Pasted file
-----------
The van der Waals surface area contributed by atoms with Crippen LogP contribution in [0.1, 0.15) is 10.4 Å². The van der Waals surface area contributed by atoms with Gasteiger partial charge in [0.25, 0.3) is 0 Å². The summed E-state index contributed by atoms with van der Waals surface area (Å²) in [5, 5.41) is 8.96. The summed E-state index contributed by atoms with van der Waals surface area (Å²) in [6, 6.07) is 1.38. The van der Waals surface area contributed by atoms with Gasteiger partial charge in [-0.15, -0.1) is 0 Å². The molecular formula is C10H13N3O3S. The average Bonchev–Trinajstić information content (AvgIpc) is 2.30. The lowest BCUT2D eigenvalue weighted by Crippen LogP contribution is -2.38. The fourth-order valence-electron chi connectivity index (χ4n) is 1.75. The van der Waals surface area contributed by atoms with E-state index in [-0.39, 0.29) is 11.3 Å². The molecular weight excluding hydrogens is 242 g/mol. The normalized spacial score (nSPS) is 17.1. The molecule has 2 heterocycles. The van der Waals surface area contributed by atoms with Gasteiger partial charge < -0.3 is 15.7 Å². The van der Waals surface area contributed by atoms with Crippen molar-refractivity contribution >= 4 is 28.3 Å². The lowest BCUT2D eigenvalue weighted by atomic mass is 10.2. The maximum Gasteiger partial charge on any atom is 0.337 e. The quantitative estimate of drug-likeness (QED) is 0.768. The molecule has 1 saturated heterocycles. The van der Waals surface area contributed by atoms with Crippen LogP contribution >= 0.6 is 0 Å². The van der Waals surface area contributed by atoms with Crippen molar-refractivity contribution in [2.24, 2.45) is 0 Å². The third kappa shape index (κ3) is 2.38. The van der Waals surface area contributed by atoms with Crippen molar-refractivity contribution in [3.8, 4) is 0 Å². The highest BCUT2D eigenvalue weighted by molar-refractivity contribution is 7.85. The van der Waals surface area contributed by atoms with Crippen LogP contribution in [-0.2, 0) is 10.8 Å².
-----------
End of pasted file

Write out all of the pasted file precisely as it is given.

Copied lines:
The van der Waals surface area contributed by atoms with Crippen LogP contribution in [0.1, 0.15) is 10.4 Å². The van der Waals surface area contributed by atoms with Gasteiger partial charge in [0.25, 0.3) is 0 Å². The summed E-state index contributed by atoms with van der Waals surface area (Å²) in [5, 5.41) is 8.96. The summed E-state index contributed by atoms with van der Waals surface area (Å²) in [6, 6.07) is 1.38. The van der Waals surface area contributed by atoms with Gasteiger partial charge in [-0.15, -0.1) is 0 Å². The molecular formula is C10H13N3O3S. The average Bonchev–Trinajstić information content (AvgIpc) is 2.30. The lowest BCUT2D eigenvalue weighted by Crippen LogP contribution is -2.38. The fourth-order valence-electron chi connectivity index (χ4n) is 1.75. The van der Waals surface area contributed by atoms with E-state index in [-0.39, 0.29) is 11.3 Å². The molecular weight excluding hydrogens is 242 g/mol. The normalized spacial score (nSPS) is 17.1. The molecule has 2 heterocycles. The van der Waals surface area contributed by atoms with Gasteiger partial charge < -0.3 is 15.7 Å². The van der Waals surface area contributed by atoms with Crippen molar-refractivity contribution >= 4 is 28.3 Å². The lowest BCUT2D eigenvalue weighted by atomic mass is 10.2. The maximum Gasteiger partial charge on any atom is 0.337 e. The quantitative estimate of drug-likeness (QED) is 0.768. The molecule has 1 saturated heterocycles. The van der Waals surface area contributed by atoms with Crippen LogP contribution >= 0.6 is 0 Å². The van der Waals surface area contributed by atoms with Crippen molar-refractivity contribution in [2.24, 2.45) is 0 Å². The third kappa shape index (κ3) is 2.38. The van der Waals surface area contributed by atoms with Crippen molar-refractivity contribution in [3.8, 4) is 0 Å². The highest BCUT2D eigenvalue weighted by molar-refractivity contribution is 7.85. The van der Waals surface area contributed by atoms with Crippen LogP contribution in [-0.2, 0) is 10.8 Å².